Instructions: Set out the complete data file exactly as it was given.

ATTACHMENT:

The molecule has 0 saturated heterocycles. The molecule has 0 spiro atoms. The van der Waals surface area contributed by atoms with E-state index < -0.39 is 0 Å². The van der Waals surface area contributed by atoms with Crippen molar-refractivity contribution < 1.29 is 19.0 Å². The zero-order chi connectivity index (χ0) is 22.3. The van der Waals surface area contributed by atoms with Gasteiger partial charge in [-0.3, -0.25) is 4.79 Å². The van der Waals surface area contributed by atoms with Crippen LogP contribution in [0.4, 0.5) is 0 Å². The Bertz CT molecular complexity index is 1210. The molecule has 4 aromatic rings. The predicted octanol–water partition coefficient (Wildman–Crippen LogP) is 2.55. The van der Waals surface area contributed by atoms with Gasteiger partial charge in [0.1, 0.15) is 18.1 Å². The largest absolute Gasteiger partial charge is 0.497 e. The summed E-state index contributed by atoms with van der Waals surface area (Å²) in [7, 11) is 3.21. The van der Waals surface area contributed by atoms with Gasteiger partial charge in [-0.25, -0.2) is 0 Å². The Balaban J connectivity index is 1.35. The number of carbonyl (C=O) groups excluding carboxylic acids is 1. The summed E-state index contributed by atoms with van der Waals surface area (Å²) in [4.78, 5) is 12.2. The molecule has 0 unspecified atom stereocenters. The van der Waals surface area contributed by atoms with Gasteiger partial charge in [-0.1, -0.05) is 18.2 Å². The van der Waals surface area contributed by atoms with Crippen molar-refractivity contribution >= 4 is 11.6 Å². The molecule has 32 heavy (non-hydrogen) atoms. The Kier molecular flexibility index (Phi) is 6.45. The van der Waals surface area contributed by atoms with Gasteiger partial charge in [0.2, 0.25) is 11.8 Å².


The molecule has 0 saturated heterocycles. The molecule has 0 spiro atoms. The van der Waals surface area contributed by atoms with E-state index < -0.39 is 0 Å². The van der Waals surface area contributed by atoms with Crippen molar-refractivity contribution < 1.29 is 19.0 Å². The zero-order chi connectivity index (χ0) is 22.3. The van der Waals surface area contributed by atoms with Gasteiger partial charge in [-0.3, -0.25) is 4.79 Å². The van der Waals surface area contributed by atoms with Crippen LogP contribution in [0.4, 0.5) is 0 Å². The Bertz CT molecular complexity index is 1210. The molecule has 4 aromatic rings. The predicted octanol–water partition coefficient (Wildman–Crippen LogP) is 2.55. The van der Waals surface area contributed by atoms with Gasteiger partial charge in [0.1, 0.15) is 18.1 Å². The largest absolute Gasteiger partial charge is 0.497 e. The summed E-state index contributed by atoms with van der Waals surface area (Å²) in [7, 11) is 3.21. The van der Waals surface area contributed by atoms with Gasteiger partial charge in [-0.25, -0.2) is 0 Å². The Balaban J connectivity index is 1.35. The number of carbonyl (C=O) groups excluding carboxylic acids is 1. The summed E-state index contributed by atoms with van der Waals surface area (Å²) in [4.78, 5) is 12.2. The molecule has 0 unspecified atom stereocenters. The van der Waals surface area contributed by atoms with Gasteiger partial charge in [-0.1, -0.05) is 18.2 Å². The van der Waals surface area contributed by atoms with Crippen molar-refractivity contribution >= 4 is 11.6 Å². The molecule has 32 heavy (non-hydrogen) atoms. The Kier molecular flexibility index (Phi) is 6.45. The van der Waals surface area contributed by atoms with Gasteiger partial charge in [0.2, 0.25) is 11.8 Å².